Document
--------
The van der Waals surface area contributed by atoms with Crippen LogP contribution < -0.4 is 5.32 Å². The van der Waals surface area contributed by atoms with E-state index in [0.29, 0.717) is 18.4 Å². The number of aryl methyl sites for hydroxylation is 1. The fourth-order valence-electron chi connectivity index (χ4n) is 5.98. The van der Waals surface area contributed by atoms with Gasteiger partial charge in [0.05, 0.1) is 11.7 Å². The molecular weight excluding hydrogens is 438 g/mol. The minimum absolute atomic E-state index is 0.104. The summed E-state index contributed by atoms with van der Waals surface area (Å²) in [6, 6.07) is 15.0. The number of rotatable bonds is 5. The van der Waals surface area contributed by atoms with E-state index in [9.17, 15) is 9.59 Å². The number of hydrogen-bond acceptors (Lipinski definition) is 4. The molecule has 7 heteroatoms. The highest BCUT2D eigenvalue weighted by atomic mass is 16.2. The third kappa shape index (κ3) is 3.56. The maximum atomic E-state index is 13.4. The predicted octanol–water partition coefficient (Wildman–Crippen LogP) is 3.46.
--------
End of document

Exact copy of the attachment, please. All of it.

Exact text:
The van der Waals surface area contributed by atoms with Crippen LogP contribution < -0.4 is 5.32 Å². The van der Waals surface area contributed by atoms with E-state index in [0.29, 0.717) is 18.4 Å². The number of aryl methyl sites for hydroxylation is 1. The fourth-order valence-electron chi connectivity index (χ4n) is 5.98. The van der Waals surface area contributed by atoms with Gasteiger partial charge in [0.05, 0.1) is 11.7 Å². The molecular weight excluding hydrogens is 438 g/mol. The minimum absolute atomic E-state index is 0.104. The summed E-state index contributed by atoms with van der Waals surface area (Å²) in [6, 6.07) is 15.0. The number of rotatable bonds is 5. The van der Waals surface area contributed by atoms with E-state index in [9.17, 15) is 9.59 Å². The number of hydrogen-bond acceptors (Lipinski definition) is 4. The molecule has 7 heteroatoms. The highest BCUT2D eigenvalue weighted by atomic mass is 16.2. The third kappa shape index (κ3) is 3.56. The maximum atomic E-state index is 13.4. The predicted octanol–water partition coefficient (Wildman–Crippen LogP) is 3.46.